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Alice and Bob love playing the Nim game (if you do not remember the rules, please refer to the Notes section). They played it so many times that they learned how to determine the winner at a first glance: if there are a1, . . . , an stones in the heaps, the first player wins if and only if the bitwise xor a1 ⊕ . . . ⊕ an is nonzero. They heard that in some online games players pick their characters before the game, adding a strategic layer. Why not do it with Nim?
They came up with the following version. Alice and Bob each have several boxes with heaps. In the first phase they pick exactly one heap from each box. In the second phase Alice chooses some nonempty subset of those heaps, and the regular Nim game starts on chosen heaps with Bob to move first.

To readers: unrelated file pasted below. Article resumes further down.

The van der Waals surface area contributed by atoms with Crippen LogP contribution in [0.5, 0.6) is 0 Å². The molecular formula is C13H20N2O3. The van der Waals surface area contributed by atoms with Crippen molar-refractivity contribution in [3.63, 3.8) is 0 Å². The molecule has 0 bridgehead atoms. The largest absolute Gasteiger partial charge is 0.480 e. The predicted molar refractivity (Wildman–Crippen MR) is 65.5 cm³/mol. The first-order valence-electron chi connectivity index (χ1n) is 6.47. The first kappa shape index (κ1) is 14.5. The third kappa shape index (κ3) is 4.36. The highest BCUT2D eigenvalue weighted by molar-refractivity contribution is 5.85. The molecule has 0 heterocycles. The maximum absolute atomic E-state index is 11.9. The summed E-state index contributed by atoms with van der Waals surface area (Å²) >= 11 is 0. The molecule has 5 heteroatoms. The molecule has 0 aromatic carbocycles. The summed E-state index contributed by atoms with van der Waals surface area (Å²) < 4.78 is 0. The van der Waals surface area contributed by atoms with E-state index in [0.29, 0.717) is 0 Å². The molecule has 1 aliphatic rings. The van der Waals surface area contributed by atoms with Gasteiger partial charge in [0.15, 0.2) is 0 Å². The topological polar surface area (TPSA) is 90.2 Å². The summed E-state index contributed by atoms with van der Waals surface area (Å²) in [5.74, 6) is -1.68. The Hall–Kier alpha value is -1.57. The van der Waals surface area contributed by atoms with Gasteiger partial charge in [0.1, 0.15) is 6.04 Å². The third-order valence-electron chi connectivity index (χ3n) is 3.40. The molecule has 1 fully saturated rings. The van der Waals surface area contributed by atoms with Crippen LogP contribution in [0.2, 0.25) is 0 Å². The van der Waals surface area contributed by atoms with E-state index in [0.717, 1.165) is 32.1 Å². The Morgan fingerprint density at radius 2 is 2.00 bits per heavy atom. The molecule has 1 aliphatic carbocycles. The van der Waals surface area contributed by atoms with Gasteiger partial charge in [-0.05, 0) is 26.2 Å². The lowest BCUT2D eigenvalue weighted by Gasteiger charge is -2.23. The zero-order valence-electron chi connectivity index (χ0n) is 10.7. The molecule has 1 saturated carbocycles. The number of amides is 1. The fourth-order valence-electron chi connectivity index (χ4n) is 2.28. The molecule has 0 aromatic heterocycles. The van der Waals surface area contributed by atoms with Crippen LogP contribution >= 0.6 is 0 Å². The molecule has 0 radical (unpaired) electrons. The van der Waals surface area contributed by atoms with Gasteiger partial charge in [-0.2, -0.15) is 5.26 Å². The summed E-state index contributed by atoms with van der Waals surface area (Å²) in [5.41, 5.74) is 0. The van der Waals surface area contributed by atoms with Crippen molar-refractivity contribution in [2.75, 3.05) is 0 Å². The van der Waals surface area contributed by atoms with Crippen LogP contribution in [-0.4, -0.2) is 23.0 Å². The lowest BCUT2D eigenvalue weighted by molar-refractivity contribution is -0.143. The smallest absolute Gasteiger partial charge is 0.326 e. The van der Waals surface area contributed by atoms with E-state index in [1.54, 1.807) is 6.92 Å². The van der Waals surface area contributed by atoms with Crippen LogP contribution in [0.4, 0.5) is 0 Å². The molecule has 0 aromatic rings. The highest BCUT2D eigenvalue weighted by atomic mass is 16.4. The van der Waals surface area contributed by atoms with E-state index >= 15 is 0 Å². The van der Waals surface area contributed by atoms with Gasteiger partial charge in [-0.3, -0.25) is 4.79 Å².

Bob already knows which heaps Alice picked. Help him to perform his picks so that he wins the game no matter which heaps Alice chooses during the second phase.
On the first line, there is a single integer n (0 ≤ n ≤ 60), the number of heaps picked by Alice.
If n > 0, on the next line there are n integers: the sizes of those heaps. Otherwise, this line is omitted.
On the next line there is a single number m (1 ≤ m ≤ 60), the number of Bob’s boxes.
Each of the next m lines contains the description of a box. Each description starts with a number ki (1 ≤ ki ≤ 5000), the number of heaps in the box. Then ki numbers follow, denoting the sizes of those heaps.
The size of each heap is between 1 and 260 −1, inclusive. The total number of heaps in Bob’s boxes does not exceed 5000.
If Bob cannot win (that is, no matter what he picks, Alice can make such a choice that the resulting Nim position is losing), print “-1” (without quotes). Otherwise, print m integers: the sizes of the heaps Bob should pick from his boxes in the same order in which the boxes are given in the input.
2 1 2 2 2 1 2 3 1 2 3
1 5 2 3 1 2 3 4 4 5 6 7
In the game of Nim, there are several heaps of stones. On each turn, the player selects any heap and takes some positive number of stones from it. The player who takes the last stone wins the game.